#InstaHack: how researchers were able to take over the Instagram App using a malicious image
blog.checkpoint.com/2020/09/24/instahack-how-researchers-were-able-to-take-over-the-instagram-app-using-a-malicious-image/ Instagram is one of the most popular social media platforms globally, with over 100+ million photos uploaded every day, and nearly 1 billion monthly active users. Individuals and companies share photos and messages about their lives and products to their followers globally. So imagine what could happen if a hacker was able to completely take over Instagram accounts, and access all the messages and photos in those accounts, post new photos or delete or manipulate existing photos. What could that do to a persons or companys reputation?
Govt. Services Firm Tyler Technologies Hit in Apparent Ransomware Attack
krebsonsecurity.com/2020/09/govt-services-firm-tyler-technologies-hit-in-apparent-ransomware-attack/ Tyler Technologies, a Texas-based company that bills itself as the largest provider of software and technology services to the United States public sector, is battling a network intrusion that has disrupted its operations. The company declined to discuss the exact cause of the disruption, but their response so far is straight out of the playbook for responding to ransomware incidents.
Sandbox in security: what is it, and how it relates to malware
blog.malwarebytes.com/awareness/2020/09/sandbox-in-security/ To better understand modern malware detection methods, its a good idea to look at sandboxes. In cybersecurity, the use of sandboxes has gained a lot of traction over the last decade or so. With the plethora of new malware coming our way every day, security researchers needed something to test new programs without investing too much of their precious time. Sandboxes provide ideal, secluded environments to screen certain malware types without giving that malware a chance to spread. Based on the observed behavior, the samples can then be classified as harmless, malicious, or needs a closer look.
Threat landscape for industrial automation systems. H1 2020 highlights
securelist.com/threat-landscape-for-industrial-automation-systems-h1-2020-highlights/98427/ Beginning in H2 2019 we have observed a tendency for decreases in the percentages of attacked computers, both in the ICS and in the corporate and personal environments. In H1 2020 the percentage of ICS computers on which malicious objects were blocked has decreased by 6.6 percentage points to 32.6%. The number was highest in Algeria (58.1%), and lowest in Switzerland (12.7%). Despite the overall tendency for the percentages of attacked computers to decrease, we did see the number grow in the Oil & Gas sector by 1.6 p.p. to 37.8% and by 1.9 p.p. to 39.9 % for computers used in building automation systems. These numbers are higher than the percentages around the world overall.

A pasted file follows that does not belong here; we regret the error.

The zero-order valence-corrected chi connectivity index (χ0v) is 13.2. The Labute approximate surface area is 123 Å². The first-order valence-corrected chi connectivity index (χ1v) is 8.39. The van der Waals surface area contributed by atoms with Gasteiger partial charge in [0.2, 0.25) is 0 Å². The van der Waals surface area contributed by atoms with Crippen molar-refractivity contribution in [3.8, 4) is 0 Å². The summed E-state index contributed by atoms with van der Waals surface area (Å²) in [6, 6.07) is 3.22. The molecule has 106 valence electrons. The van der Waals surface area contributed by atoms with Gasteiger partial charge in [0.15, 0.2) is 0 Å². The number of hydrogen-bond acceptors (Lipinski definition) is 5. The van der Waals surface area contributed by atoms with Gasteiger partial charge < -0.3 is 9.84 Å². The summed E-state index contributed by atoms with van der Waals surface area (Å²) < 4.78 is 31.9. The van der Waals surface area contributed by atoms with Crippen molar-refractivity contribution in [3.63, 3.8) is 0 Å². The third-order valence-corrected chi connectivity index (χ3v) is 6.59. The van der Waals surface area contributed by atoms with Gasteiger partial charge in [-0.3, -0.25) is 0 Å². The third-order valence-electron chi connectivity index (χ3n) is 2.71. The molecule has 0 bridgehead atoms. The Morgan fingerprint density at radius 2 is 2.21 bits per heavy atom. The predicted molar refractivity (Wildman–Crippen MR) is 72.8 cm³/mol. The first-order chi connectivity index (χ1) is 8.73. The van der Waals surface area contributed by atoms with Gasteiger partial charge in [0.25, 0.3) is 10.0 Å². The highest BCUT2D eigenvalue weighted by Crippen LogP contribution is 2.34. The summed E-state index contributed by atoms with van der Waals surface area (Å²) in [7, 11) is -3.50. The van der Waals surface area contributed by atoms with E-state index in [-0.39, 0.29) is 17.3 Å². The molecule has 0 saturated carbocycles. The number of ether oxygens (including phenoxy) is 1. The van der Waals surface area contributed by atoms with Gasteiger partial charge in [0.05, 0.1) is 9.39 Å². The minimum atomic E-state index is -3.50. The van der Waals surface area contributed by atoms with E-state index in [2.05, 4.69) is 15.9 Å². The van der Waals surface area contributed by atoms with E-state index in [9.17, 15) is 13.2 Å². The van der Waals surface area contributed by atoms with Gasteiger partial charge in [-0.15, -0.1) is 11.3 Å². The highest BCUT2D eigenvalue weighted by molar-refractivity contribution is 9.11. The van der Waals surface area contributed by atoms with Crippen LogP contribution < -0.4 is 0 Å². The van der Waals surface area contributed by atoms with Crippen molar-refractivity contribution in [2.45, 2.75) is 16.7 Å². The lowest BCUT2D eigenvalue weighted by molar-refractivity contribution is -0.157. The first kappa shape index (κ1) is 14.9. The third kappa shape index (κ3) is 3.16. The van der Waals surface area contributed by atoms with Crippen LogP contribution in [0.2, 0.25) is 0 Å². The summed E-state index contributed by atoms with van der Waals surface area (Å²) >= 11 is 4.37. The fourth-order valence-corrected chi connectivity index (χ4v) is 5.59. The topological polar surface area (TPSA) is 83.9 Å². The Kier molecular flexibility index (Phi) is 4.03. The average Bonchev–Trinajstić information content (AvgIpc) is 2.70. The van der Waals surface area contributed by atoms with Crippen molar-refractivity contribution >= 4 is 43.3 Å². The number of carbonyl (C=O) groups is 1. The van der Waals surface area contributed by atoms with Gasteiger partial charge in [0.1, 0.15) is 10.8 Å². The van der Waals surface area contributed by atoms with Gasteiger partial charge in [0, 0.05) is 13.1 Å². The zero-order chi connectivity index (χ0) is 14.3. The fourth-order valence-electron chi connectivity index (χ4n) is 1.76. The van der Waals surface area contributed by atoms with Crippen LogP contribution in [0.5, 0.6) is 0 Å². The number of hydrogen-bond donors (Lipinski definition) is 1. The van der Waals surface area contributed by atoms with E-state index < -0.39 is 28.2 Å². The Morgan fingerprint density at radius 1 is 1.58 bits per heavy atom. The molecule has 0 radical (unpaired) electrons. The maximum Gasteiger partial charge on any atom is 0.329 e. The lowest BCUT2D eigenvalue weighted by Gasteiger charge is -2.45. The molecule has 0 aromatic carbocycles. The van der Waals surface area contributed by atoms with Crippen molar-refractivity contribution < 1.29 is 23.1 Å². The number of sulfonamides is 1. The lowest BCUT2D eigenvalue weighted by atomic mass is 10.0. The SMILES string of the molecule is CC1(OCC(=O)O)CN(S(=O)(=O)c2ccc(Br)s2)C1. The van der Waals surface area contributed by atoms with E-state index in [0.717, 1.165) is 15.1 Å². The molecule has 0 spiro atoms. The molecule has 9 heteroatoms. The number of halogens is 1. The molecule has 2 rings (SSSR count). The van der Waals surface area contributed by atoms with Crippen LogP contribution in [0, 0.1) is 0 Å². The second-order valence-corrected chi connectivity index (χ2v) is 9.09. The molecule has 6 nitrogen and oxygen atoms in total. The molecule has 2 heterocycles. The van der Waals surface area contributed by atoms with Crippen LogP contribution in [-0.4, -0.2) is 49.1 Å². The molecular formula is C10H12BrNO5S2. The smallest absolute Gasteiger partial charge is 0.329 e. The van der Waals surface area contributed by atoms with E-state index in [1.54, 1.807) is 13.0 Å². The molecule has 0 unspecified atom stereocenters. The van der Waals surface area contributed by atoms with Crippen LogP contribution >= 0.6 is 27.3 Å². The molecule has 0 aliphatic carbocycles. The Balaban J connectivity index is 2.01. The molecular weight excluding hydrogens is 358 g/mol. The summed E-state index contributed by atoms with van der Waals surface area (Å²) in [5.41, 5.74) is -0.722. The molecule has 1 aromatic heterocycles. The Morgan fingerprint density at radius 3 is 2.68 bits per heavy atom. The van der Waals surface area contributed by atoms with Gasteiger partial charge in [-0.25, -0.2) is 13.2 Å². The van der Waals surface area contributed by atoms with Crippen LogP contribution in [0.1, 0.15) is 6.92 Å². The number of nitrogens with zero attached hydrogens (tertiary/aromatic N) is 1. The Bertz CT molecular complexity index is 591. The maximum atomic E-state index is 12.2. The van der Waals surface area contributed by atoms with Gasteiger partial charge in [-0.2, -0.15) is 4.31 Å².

Fuzzing Image Parsing in Windows, Part One: Color Profiles
www.fireeye.com/blog/threat-research/2020/09/fuzzing-image-parsing-in-windows-color-profiles.html Image parsing and rendering are basic features of any modern operating system (OS). Image parsing is an easily accessible attack surface, and a vulnerability that may lead to remote code execution or information disclosure in such a feature is valuable to attackers. In this multi-part blog series, I am reviewing Windows OS built-in image parsers and related file formats: specifically looking at creating a harness, hunting for corpus and fuzzing to find vulnerabilities. In part one of this series I am looking at color profilesnot an image format itself, but something which is regularly embedded within images.
Analysis Report (AR20-268A) – Federal Agency Compromised by Malicious Cyber Actor
us-cert.cisa.gov/ncas/analysis-reports/ar20-268a The Cybersecurity and Infrastructure Security Agency (CISA) responded to a recent threat actors cyberattack on a federal agencys enterprise network. By leveraging compromised credentials, the cyber threat actor implanted sophisticated malwareincluding multi-stage malware that evaded the affected agencys anti-malware protectionand gained persistent access through two reverse Socket Secure (SOCKS) proxies that exploited weaknesses in the agencys firewall.
Party in Ibiza with PowerShell
isc.sans.edu/forums/diary/Party+in+Ibiza+with+PowerShell/26594/ Today, I would like to talk about PowerShell ISE or “Integration Scripting Environment”. This tool is installed by default on all Windows computers (besides the classic PowerShell interpreter). From a malware analysis point of view, ISE offers a key feature: an interactive debugger!
Micropatch for Zerologon, the “perfect” Windows vulnerability (CVE-2020-1472)
blog.0patch.com/2020/09/micropatch-for-zerologon-perfect.html The Zerologon vulnerability allows an attacker with network access to a Windows Domain Controller to quickly and reliably take complete control of the Windows domain. As such, it is a perfect vulnerability for any attacker and a nightmare for defenders. It was discovered by Tom Tervoort, a security researcher at Secura and privately reported to Microsoft, which issued a patch for supported Windows versions as part of August 2020 updates and assigned it CVE-2020-1472.. The micropatch we wrote is logically identical to Microsoft’s fix. We injected it in function NetrServerAuthenticate3 in roughly the same place where Microsoft added the call to NlIsChallengeCredentialPairVulnerable, but since the latter doesn’t exist in old versions of netlogon.dll, we had to implement its logic in our patch.